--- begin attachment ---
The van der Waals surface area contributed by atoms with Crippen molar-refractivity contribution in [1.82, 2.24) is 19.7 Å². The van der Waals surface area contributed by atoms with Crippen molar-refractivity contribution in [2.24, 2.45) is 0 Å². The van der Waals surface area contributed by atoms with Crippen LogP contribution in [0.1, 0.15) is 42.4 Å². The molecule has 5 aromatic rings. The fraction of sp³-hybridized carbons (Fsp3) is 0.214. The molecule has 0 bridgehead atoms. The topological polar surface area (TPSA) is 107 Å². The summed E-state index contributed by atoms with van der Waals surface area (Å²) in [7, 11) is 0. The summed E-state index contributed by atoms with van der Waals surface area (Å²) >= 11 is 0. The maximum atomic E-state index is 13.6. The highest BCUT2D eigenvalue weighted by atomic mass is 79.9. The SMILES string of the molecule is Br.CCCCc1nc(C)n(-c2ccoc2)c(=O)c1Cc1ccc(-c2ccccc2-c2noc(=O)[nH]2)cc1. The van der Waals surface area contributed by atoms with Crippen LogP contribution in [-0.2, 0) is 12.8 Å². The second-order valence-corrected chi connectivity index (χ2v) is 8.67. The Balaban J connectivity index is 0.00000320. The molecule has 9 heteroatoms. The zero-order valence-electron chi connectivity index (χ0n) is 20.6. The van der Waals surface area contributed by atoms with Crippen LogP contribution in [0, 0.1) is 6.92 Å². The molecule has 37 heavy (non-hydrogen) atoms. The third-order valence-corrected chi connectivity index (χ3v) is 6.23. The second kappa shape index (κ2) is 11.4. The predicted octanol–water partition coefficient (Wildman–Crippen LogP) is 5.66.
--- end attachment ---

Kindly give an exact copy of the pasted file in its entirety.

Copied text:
The van der Waals surface area contributed by atoms with Crippen molar-refractivity contribution in [1.82, 2.24) is 19.7 Å². The van der Waals surface area contributed by atoms with Crippen molar-refractivity contribution in [2.24, 2.45) is 0 Å². The van der Waals surface area contributed by atoms with Crippen LogP contribution in [0.1, 0.15) is 42.4 Å². The molecule has 5 aromatic rings. The fraction of sp³-hybridized carbons (Fsp3) is 0.214. The molecule has 0 bridgehead atoms. The topological polar surface area (TPSA) is 107 Å². The summed E-state index contributed by atoms with van der Waals surface area (Å²) in [7, 11) is 0. The summed E-state index contributed by atoms with van der Waals surface area (Å²) >= 11 is 0. The maximum atomic E-state index is 13.6. The highest BCUT2D eigenvalue weighted by atomic mass is 79.9. The SMILES string of the molecule is Br.CCCCc1nc(C)n(-c2ccoc2)c(=O)c1Cc1ccc(-c2ccccc2-c2noc(=O)[nH]2)cc1. The van der Waals surface area contributed by atoms with Crippen LogP contribution in [-0.2, 0) is 12.8 Å². The second-order valence-corrected chi connectivity index (χ2v) is 8.67. The Balaban J connectivity index is 0.00000320. The molecule has 9 heteroatoms. The zero-order valence-electron chi connectivity index (χ0n) is 20.6. The van der Waals surface area contributed by atoms with Crippen LogP contribution in [0, 0.1) is 6.92 Å². The molecule has 37 heavy (non-hydrogen) atoms. The third-order valence-corrected chi connectivity index (χ3v) is 6.23. The second kappa shape index (κ2) is 11.4. The predicted octanol–water partition coefficient (Wildman–Crippen LogP) is 5.66.